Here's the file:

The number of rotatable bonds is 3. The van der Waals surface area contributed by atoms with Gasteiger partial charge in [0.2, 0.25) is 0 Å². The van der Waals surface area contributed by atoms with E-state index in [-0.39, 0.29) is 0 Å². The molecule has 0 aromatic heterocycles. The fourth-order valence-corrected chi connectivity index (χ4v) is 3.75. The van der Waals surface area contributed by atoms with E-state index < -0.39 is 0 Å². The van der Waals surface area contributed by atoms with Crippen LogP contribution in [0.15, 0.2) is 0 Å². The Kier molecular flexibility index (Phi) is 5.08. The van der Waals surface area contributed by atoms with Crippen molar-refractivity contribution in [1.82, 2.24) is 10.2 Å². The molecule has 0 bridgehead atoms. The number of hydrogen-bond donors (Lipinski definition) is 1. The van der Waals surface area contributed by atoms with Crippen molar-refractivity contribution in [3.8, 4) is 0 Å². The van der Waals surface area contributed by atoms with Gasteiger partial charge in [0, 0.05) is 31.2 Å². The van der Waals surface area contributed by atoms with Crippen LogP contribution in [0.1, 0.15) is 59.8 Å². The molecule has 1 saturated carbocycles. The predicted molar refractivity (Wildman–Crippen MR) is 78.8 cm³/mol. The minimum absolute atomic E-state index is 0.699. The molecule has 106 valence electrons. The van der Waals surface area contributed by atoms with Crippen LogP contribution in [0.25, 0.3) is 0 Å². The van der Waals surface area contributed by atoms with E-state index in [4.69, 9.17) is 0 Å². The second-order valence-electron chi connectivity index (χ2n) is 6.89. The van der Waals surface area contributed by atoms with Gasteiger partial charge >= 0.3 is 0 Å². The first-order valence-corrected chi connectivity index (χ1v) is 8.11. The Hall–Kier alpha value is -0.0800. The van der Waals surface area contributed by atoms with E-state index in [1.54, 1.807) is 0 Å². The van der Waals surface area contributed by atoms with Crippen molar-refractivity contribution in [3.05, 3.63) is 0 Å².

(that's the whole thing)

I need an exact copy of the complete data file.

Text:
The number of rotatable bonds is 3. The van der Waals surface area contributed by atoms with Gasteiger partial charge in [0.2, 0.25) is 0 Å². The van der Waals surface area contributed by atoms with E-state index in [-0.39, 0.29) is 0 Å². The molecule has 0 aromatic heterocycles. The fourth-order valence-corrected chi connectivity index (χ4v) is 3.75. The van der Waals surface area contributed by atoms with E-state index < -0.39 is 0 Å². The van der Waals surface area contributed by atoms with Crippen LogP contribution in [0.15, 0.2) is 0 Å². The Kier molecular flexibility index (Phi) is 5.08. The van der Waals surface area contributed by atoms with Crippen molar-refractivity contribution in [1.82, 2.24) is 10.2 Å². The molecule has 0 bridgehead atoms. The number of hydrogen-bond donors (Lipinski definition) is 1. The van der Waals surface area contributed by atoms with Crippen molar-refractivity contribution in [3.8, 4) is 0 Å². The van der Waals surface area contributed by atoms with Gasteiger partial charge in [0, 0.05) is 31.2 Å². The van der Waals surface area contributed by atoms with Crippen LogP contribution in [0.1, 0.15) is 59.8 Å². The molecule has 1 saturated carbocycles. The predicted molar refractivity (Wildman–Crippen MR) is 78.8 cm³/mol. The minimum absolute atomic E-state index is 0.699. The molecule has 106 valence electrons. The van der Waals surface area contributed by atoms with Crippen LogP contribution in [0.25, 0.3) is 0 Å². The van der Waals surface area contributed by atoms with E-state index in [4.69, 9.17) is 0 Å². The second-order valence-electron chi connectivity index (χ2n) is 6.89. The van der Waals surface area contributed by atoms with Gasteiger partial charge >= 0.3 is 0 Å². The first-order valence-corrected chi connectivity index (χ1v) is 8.11. The Hall–Kier alpha value is -0.0800. The van der Waals surface area contributed by atoms with E-state index in [1.54, 1.807) is 0 Å². The van der Waals surface area contributed by atoms with Crippen molar-refractivity contribution in [3.05, 3.63) is 0 Å².